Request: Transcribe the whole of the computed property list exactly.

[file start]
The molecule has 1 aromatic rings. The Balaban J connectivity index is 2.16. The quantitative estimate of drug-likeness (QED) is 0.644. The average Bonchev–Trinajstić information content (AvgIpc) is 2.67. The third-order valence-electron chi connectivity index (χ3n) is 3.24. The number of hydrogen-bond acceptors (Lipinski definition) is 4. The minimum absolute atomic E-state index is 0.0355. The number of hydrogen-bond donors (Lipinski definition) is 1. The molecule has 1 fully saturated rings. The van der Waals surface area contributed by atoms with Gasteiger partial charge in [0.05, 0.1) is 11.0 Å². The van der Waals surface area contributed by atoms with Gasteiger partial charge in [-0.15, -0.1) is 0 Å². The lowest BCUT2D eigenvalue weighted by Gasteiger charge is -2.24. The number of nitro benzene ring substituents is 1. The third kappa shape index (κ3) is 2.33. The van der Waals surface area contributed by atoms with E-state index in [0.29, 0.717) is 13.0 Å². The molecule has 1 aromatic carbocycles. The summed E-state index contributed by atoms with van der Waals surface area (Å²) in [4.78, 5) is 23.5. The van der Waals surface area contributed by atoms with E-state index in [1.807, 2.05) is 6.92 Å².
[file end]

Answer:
The molecule has 1 aromatic rings. The Balaban J connectivity index is 2.16. The quantitative estimate of drug-likeness (QED) is 0.644. The average Bonchev–Trinajstić information content (AvgIpc) is 2.67. The third-order valence-electron chi connectivity index (χ3n) is 3.24. The number of hydrogen-bond acceptors (Lipinski definition) is 4. The minimum absolute atomic E-state index is 0.0355. The number of hydrogen-bond donors (Lipinski definition) is 1. The molecule has 1 fully saturated rings. The van der Waals surface area contributed by atoms with Gasteiger partial charge in [0.05, 0.1) is 11.0 Å². The van der Waals surface area contributed by atoms with Gasteiger partial charge in [-0.15, -0.1) is 0 Å². The lowest BCUT2D eigenvalue weighted by Gasteiger charge is -2.24. The number of nitro benzene ring substituents is 1. The third kappa shape index (κ3) is 2.33. The van der Waals surface area contributed by atoms with E-state index in [0.29, 0.717) is 13.0 Å². The molecule has 1 aromatic carbocycles. The summed E-state index contributed by atoms with van der Waals surface area (Å²) in [4.78, 5) is 23.5. The van der Waals surface area contributed by atoms with E-state index in [1.807, 2.05) is 6.92 Å².